- weak beer.
- Chiefly British Slang. matters or persons of little or no importance.
Origin of small beer
Examples from the Web for small beer
M. M. Plentiful diet of flesh-meat and vegetables with small-beer.Zoonomia, Vol. II
His usual beverage was small-beer and cider, and Madeira wine.Washington and the American Republic, Vol. 3.
Benson J. Lossing
One morning a man stepped in and bought a bottle of small-beer.
"Bread and cheese and small-beer, father," says she, smiling.English Fairy Tales
Flora Annie Steel
This production ‘was voted heretical,’ and burned by the hands of the small-beer drawer, while the author was expelled.Oxford
- informal, mainly British people or things of no importance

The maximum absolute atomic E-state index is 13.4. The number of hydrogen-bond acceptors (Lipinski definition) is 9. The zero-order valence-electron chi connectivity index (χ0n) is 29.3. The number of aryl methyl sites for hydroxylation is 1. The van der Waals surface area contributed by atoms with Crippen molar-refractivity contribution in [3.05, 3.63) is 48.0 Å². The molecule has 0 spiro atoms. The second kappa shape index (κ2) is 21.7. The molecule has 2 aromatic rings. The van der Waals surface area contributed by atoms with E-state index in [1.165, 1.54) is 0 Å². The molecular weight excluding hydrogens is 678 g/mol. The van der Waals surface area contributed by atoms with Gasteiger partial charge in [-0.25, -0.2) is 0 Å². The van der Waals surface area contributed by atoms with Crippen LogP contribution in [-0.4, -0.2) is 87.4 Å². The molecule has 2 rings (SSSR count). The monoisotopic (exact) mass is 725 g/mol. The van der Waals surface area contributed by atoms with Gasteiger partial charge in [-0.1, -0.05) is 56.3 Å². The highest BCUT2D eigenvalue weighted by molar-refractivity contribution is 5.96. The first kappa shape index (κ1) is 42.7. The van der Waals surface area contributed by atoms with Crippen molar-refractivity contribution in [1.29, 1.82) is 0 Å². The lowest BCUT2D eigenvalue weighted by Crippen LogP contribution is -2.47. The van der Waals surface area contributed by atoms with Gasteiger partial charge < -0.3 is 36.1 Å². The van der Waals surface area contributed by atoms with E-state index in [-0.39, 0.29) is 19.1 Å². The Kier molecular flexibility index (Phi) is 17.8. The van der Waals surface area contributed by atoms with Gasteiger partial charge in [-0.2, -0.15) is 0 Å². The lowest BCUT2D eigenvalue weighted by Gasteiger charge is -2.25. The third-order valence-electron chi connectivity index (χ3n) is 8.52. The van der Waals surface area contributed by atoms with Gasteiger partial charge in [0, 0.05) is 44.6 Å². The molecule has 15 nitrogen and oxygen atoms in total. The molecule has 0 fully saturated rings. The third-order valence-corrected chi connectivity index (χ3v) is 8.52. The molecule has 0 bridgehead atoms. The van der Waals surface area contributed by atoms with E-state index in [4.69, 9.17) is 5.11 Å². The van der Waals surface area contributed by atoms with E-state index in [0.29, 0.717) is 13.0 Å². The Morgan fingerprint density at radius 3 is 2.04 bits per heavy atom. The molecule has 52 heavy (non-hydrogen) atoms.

Word Origin and History for small beer
1560s, originally "weak beer;" used figuratively of small things or trifling matters. Small with the meaning "of low alcoholic content" is attested from mid-15c.
Idioms and Phrases with small beer
Also, small potatoes. Of little importance, as in Don't listen to Henry; he's small beer, or It's silly to worry about that bill; it's small potatoes. The first term alludes to a beer of low alcoholic content (also called light beer today) and was used metaphorically by Shakespeare in several plays. The variant may have been invented by frontiersman Davy Crockett; it was first recorded in 1836. Also see small fry, def. 2.